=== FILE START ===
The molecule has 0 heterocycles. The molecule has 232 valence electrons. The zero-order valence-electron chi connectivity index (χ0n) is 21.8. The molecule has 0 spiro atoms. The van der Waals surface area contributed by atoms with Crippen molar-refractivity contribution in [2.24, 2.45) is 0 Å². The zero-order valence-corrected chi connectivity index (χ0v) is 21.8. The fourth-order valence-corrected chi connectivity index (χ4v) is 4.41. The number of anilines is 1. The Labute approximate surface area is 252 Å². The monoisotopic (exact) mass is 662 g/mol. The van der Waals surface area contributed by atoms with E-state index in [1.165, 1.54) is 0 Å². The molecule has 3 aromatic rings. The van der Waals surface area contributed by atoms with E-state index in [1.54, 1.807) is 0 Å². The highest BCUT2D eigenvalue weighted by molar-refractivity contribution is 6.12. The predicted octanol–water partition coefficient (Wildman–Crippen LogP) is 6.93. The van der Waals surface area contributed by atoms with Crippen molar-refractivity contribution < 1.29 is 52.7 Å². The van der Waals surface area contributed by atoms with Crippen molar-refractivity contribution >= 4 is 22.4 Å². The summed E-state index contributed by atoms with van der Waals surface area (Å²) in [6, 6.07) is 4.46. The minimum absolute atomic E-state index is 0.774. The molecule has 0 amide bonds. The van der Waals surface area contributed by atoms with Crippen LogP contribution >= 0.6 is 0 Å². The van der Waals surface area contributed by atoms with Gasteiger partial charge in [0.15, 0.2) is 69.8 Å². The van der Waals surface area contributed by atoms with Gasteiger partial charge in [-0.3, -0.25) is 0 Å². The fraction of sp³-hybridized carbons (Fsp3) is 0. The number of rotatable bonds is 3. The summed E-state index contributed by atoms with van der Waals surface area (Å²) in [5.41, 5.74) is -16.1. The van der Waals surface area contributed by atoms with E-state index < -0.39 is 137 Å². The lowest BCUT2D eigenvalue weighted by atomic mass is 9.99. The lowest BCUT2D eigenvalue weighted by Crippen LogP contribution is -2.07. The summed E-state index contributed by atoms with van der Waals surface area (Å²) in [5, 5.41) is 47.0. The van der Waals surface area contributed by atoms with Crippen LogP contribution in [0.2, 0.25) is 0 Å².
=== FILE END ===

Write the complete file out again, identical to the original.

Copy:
The molecule has 0 heterocycles. The molecule has 232 valence electrons. The zero-order valence-electron chi connectivity index (χ0n) is 21.8. The molecule has 0 spiro atoms. The van der Waals surface area contributed by atoms with Crippen molar-refractivity contribution in [2.24, 2.45) is 0 Å². The zero-order valence-corrected chi connectivity index (χ0v) is 21.8. The fourth-order valence-corrected chi connectivity index (χ4v) is 4.41. The number of anilines is 1. The Labute approximate surface area is 252 Å². The monoisotopic (exact) mass is 662 g/mol. The van der Waals surface area contributed by atoms with E-state index in [1.165, 1.54) is 0 Å². The molecule has 3 aromatic rings. The van der Waals surface area contributed by atoms with E-state index in [1.54, 1.807) is 0 Å². The highest BCUT2D eigenvalue weighted by molar-refractivity contribution is 6.12. The predicted octanol–water partition coefficient (Wildman–Crippen LogP) is 6.93. The van der Waals surface area contributed by atoms with Crippen molar-refractivity contribution < 1.29 is 52.7 Å². The van der Waals surface area contributed by atoms with Crippen molar-refractivity contribution >= 4 is 22.4 Å². The summed E-state index contributed by atoms with van der Waals surface area (Å²) in [6, 6.07) is 4.46. The minimum absolute atomic E-state index is 0.774. The molecule has 0 amide bonds. The van der Waals surface area contributed by atoms with Crippen LogP contribution >= 0.6 is 0 Å². The van der Waals surface area contributed by atoms with Gasteiger partial charge in [0.15, 0.2) is 69.8 Å². The van der Waals surface area contributed by atoms with Gasteiger partial charge in [-0.3, -0.25) is 0 Å². The fraction of sp³-hybridized carbons (Fsp3) is 0. The number of rotatable bonds is 3. The summed E-state index contributed by atoms with van der Waals surface area (Å²) in [5.41, 5.74) is -16.1. The van der Waals surface area contributed by atoms with E-state index < -0.39 is 137 Å². The lowest BCUT2D eigenvalue weighted by atomic mass is 9.99. The lowest BCUT2D eigenvalue weighted by Crippen LogP contribution is -2.07. The summed E-state index contributed by atoms with van der Waals surface area (Å²) in [5, 5.41) is 47.0. The van der Waals surface area contributed by atoms with Crippen LogP contribution in [0.2, 0.25) is 0 Å².